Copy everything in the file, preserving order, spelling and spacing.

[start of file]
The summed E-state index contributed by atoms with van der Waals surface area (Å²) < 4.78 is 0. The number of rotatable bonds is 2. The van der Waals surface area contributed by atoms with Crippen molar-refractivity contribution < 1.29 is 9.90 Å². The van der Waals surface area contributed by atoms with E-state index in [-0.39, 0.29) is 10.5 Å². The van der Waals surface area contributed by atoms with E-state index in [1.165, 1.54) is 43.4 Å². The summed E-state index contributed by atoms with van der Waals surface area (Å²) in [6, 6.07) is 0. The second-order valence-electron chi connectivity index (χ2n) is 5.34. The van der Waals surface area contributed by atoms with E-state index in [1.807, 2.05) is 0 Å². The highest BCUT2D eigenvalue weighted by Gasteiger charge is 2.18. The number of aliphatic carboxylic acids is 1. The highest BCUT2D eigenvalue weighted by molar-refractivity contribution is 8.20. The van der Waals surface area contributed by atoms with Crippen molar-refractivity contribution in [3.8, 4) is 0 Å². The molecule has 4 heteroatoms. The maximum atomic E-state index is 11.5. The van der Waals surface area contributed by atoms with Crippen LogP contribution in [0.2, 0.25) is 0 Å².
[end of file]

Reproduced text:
The summed E-state index contributed by atoms with van der Waals surface area (Å²) < 4.78 is 0. The number of rotatable bonds is 2. The van der Waals surface area contributed by atoms with Crippen molar-refractivity contribution < 1.29 is 9.90 Å². The van der Waals surface area contributed by atoms with E-state index in [-0.39, 0.29) is 10.5 Å². The van der Waals surface area contributed by atoms with E-state index in [1.165, 1.54) is 43.4 Å². The summed E-state index contributed by atoms with van der Waals surface area (Å²) in [6, 6.07) is 0. The second-order valence-electron chi connectivity index (χ2n) is 5.34. The van der Waals surface area contributed by atoms with E-state index in [1.807, 2.05) is 0 Å². The highest BCUT2D eigenvalue weighted by Gasteiger charge is 2.18. The number of aliphatic carboxylic acids is 1. The highest BCUT2D eigenvalue weighted by molar-refractivity contribution is 8.20. The van der Waals surface area contributed by atoms with Crippen molar-refractivity contribution in [3.8, 4) is 0 Å². The molecule has 4 heteroatoms. The maximum atomic E-state index is 11.5. The van der Waals surface area contributed by atoms with Crippen LogP contribution in [0.2, 0.25) is 0 Å².